Most people wait until later in the summer to go bowfishing, when the water’s lower, hotter, and less muddy, and the fish are snagging cottonwood seeds off the surface. But when I was a kid, I couldn’t wait that long.
There was a deep trough in the Wind River behind my parents’ house, and it tapered to a wide, shallow riffle on both the upriver and downriver ends. During the runoff, the riffles were deep enough for fish to get through pretty easily, but if you caught it on a lower flow, there’d be plenty of carp in that trough. And they couldn’t get out.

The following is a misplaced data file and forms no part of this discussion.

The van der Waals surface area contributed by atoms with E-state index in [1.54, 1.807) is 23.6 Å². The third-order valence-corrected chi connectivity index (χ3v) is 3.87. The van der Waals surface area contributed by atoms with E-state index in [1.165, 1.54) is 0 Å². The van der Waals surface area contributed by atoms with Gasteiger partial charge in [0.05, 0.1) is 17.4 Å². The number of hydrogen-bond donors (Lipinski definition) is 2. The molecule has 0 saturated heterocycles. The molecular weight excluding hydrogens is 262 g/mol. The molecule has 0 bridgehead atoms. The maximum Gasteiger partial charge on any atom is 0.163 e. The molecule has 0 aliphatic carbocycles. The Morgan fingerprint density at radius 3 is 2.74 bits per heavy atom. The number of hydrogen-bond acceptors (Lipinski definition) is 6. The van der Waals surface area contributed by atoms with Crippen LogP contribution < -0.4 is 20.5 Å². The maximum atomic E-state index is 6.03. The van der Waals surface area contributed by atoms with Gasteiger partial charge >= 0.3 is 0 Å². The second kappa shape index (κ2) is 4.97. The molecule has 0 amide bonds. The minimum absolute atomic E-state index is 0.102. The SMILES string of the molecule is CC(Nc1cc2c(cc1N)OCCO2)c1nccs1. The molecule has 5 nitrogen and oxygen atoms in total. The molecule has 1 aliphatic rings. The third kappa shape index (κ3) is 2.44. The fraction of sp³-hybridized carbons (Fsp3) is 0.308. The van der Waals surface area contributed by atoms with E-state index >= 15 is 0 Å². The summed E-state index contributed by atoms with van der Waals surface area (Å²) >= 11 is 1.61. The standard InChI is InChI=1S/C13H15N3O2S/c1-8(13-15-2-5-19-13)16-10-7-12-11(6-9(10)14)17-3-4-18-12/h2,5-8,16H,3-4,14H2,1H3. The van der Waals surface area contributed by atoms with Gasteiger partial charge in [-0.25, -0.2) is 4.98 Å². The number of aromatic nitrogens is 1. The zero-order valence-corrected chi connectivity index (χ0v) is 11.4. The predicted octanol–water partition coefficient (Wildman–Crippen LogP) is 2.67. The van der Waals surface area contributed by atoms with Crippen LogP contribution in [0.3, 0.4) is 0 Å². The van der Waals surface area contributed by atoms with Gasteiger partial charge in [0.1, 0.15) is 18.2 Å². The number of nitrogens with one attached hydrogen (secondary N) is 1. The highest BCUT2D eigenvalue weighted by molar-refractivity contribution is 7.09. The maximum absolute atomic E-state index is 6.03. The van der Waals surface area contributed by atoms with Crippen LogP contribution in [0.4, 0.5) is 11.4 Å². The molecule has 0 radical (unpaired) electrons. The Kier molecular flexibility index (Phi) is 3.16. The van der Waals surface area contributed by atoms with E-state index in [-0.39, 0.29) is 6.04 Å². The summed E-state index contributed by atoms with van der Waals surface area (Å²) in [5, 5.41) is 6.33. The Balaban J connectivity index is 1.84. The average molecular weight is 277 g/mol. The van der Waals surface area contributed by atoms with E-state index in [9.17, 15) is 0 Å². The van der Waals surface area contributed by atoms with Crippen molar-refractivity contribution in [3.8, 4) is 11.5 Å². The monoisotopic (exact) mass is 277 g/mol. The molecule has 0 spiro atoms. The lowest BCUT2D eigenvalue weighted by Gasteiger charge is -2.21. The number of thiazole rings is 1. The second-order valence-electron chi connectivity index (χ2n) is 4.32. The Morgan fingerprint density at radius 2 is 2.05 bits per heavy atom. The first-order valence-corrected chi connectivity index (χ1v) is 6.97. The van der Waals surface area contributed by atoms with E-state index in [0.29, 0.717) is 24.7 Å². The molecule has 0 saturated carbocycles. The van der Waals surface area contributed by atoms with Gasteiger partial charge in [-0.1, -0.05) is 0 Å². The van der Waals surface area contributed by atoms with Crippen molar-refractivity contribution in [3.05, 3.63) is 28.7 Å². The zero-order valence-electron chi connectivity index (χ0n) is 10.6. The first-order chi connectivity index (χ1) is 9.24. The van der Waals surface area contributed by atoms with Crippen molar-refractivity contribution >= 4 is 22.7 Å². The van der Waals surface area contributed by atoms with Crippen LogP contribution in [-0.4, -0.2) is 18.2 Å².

My buddies Josh and Blaine were always game for some bowfishing, too. Early in the spring, that water was darn cold. But to get the carp out of the deep stretch, we had to wade. We usually took turns spooking ‘em out, but we all had blue legs from about April 20th through the end of May.
I haven’t found such a foolproof carp trap since those days. But I’ll keep looking. However, now that I’m older, I may wait until the water’s a little warmer.